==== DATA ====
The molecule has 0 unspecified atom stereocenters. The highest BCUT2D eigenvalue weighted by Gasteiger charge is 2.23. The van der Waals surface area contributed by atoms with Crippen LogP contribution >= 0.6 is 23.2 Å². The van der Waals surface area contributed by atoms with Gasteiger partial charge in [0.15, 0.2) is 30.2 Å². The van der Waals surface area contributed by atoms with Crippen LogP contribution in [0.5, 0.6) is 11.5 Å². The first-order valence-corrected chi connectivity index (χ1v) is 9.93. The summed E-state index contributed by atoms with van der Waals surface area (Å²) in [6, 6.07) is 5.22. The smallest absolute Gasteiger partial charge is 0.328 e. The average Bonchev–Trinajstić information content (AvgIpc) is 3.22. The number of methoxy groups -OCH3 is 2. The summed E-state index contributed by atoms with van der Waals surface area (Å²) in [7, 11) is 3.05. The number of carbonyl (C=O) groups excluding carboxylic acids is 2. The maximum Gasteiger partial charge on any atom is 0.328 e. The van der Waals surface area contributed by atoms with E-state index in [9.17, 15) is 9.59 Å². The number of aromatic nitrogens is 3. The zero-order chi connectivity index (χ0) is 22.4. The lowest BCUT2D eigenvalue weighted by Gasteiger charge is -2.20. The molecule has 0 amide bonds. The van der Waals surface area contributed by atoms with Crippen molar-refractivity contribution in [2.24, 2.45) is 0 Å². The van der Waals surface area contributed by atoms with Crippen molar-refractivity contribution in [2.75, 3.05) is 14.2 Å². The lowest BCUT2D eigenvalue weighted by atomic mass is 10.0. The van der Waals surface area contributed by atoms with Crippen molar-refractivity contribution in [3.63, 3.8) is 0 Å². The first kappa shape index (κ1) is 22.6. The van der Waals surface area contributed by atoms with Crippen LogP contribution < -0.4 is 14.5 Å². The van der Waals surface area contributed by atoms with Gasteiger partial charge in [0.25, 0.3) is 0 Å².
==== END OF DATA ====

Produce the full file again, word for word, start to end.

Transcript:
The molecule has 0 unspecified atom stereocenters. The highest BCUT2D eigenvalue weighted by Gasteiger charge is 2.23. The van der Waals surface area contributed by atoms with Crippen LogP contribution >= 0.6 is 23.2 Å². The van der Waals surface area contributed by atoms with Gasteiger partial charge in [0.15, 0.2) is 30.2 Å². The van der Waals surface area contributed by atoms with Crippen LogP contribution in [0.5, 0.6) is 11.5 Å². The first-order valence-corrected chi connectivity index (χ1v) is 9.93. The summed E-state index contributed by atoms with van der Waals surface area (Å²) in [6, 6.07) is 5.22. The smallest absolute Gasteiger partial charge is 0.328 e. The average Bonchev–Trinajstić information content (AvgIpc) is 3.22. The number of methoxy groups -OCH3 is 2. The summed E-state index contributed by atoms with van der Waals surface area (Å²) in [7, 11) is 3.05. The number of carbonyl (C=O) groups excluding carboxylic acids is 2. The maximum Gasteiger partial charge on any atom is 0.328 e. The van der Waals surface area contributed by atoms with E-state index in [9.17, 15) is 9.59 Å². The number of aromatic nitrogens is 3. The zero-order chi connectivity index (χ0) is 22.4. The lowest BCUT2D eigenvalue weighted by Gasteiger charge is -2.20. The molecule has 0 amide bonds. The van der Waals surface area contributed by atoms with Crippen molar-refractivity contribution in [2.24, 2.45) is 0 Å². The van der Waals surface area contributed by atoms with Crippen molar-refractivity contribution in [2.75, 3.05) is 14.2 Å². The lowest BCUT2D eigenvalue weighted by atomic mass is 10.0. The van der Waals surface area contributed by atoms with Crippen molar-refractivity contribution in [3.63, 3.8) is 0 Å². The first kappa shape index (κ1) is 22.6. The van der Waals surface area contributed by atoms with Crippen LogP contribution < -0.4 is 14.5 Å². The van der Waals surface area contributed by atoms with Gasteiger partial charge in [0.25, 0.3) is 0 Å².